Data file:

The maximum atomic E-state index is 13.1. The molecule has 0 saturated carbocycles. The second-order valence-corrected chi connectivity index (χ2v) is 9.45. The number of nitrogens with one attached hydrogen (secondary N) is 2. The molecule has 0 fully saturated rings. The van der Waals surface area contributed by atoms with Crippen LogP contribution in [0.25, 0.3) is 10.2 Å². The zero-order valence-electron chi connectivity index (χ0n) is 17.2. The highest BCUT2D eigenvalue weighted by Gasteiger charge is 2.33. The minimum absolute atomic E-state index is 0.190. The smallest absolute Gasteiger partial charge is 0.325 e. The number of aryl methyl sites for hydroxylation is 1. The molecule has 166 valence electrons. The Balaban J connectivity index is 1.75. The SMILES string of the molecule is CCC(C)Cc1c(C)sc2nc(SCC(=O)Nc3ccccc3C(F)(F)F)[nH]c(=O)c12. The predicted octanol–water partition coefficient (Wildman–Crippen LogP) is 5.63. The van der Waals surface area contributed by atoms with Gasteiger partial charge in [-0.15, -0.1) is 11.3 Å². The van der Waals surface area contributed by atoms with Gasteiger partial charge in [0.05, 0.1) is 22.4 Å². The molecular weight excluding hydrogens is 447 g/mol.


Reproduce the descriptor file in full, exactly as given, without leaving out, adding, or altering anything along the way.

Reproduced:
The maximum atomic E-state index is 13.1. The molecule has 0 saturated carbocycles. The second-order valence-corrected chi connectivity index (χ2v) is 9.45. The number of nitrogens with one attached hydrogen (secondary N) is 2. The molecule has 0 fully saturated rings. The van der Waals surface area contributed by atoms with Crippen LogP contribution in [0.25, 0.3) is 10.2 Å². The zero-order valence-electron chi connectivity index (χ0n) is 17.2. The highest BCUT2D eigenvalue weighted by Gasteiger charge is 2.33. The minimum absolute atomic E-state index is 0.190. The smallest absolute Gasteiger partial charge is 0.325 e. The number of aryl methyl sites for hydroxylation is 1. The molecule has 166 valence electrons. The Balaban J connectivity index is 1.75. The SMILES string of the molecule is CCC(C)Cc1c(C)sc2nc(SCC(=O)Nc3ccccc3C(F)(F)F)[nH]c(=O)c12. The predicted octanol–water partition coefficient (Wildman–Crippen LogP) is 5.63. The van der Waals surface area contributed by atoms with Gasteiger partial charge in [-0.15, -0.1) is 11.3 Å². The van der Waals surface area contributed by atoms with Gasteiger partial charge in [0.05, 0.1) is 22.4 Å². The molecular weight excluding hydrogens is 447 g/mol.